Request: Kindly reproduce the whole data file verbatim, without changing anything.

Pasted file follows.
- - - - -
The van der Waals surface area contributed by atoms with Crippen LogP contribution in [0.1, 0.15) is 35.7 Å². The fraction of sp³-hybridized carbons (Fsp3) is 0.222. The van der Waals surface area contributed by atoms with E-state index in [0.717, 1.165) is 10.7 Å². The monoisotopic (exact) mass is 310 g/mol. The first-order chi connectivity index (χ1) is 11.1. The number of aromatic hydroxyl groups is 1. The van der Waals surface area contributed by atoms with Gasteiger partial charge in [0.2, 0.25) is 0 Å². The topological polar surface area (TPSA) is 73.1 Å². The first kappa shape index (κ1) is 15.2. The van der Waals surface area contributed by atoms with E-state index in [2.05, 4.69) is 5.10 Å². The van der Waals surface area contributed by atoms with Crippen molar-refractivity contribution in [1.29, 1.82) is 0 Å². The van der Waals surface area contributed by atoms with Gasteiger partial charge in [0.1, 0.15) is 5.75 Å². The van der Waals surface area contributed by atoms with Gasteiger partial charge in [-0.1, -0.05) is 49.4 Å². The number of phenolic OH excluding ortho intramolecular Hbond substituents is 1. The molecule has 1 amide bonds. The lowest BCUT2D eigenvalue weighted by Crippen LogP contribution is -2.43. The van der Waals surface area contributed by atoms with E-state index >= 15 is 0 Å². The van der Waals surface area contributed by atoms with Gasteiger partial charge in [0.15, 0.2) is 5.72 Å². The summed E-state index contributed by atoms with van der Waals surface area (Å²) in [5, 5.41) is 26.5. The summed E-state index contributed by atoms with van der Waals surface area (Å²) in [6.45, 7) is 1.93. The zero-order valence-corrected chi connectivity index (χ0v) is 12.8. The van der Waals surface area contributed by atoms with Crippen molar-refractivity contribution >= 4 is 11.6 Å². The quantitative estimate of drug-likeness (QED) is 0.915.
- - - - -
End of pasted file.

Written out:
The van der Waals surface area contributed by atoms with Crippen LogP contribution in [0.1, 0.15) is 35.7 Å². The fraction of sp³-hybridized carbons (Fsp3) is 0.222. The van der Waals surface area contributed by atoms with E-state index in [0.717, 1.165) is 10.7 Å². The monoisotopic (exact) mass is 310 g/mol. The first-order chi connectivity index (χ1) is 11.1. The number of aromatic hydroxyl groups is 1. The van der Waals surface area contributed by atoms with Gasteiger partial charge in [0.2, 0.25) is 0 Å². The topological polar surface area (TPSA) is 73.1 Å². The first kappa shape index (κ1) is 15.2. The van der Waals surface area contributed by atoms with E-state index in [2.05, 4.69) is 5.10 Å². The van der Waals surface area contributed by atoms with Crippen molar-refractivity contribution in [1.29, 1.82) is 0 Å². The van der Waals surface area contributed by atoms with Gasteiger partial charge in [0.1, 0.15) is 5.75 Å². The van der Waals surface area contributed by atoms with Gasteiger partial charge in [-0.1, -0.05) is 49.4 Å². The number of phenolic OH excluding ortho intramolecular Hbond substituents is 1. The molecule has 1 amide bonds. The lowest BCUT2D eigenvalue weighted by Crippen LogP contribution is -2.43. The van der Waals surface area contributed by atoms with E-state index >= 15 is 0 Å². The van der Waals surface area contributed by atoms with Gasteiger partial charge in [0.15, 0.2) is 5.72 Å². The summed E-state index contributed by atoms with van der Waals surface area (Å²) in [5, 5.41) is 26.5. The summed E-state index contributed by atoms with van der Waals surface area (Å²) in [6.45, 7) is 1.93. The zero-order valence-corrected chi connectivity index (χ0v) is 12.8. The van der Waals surface area contributed by atoms with Crippen molar-refractivity contribution >= 4 is 11.6 Å². The quantitative estimate of drug-likeness (QED) is 0.915.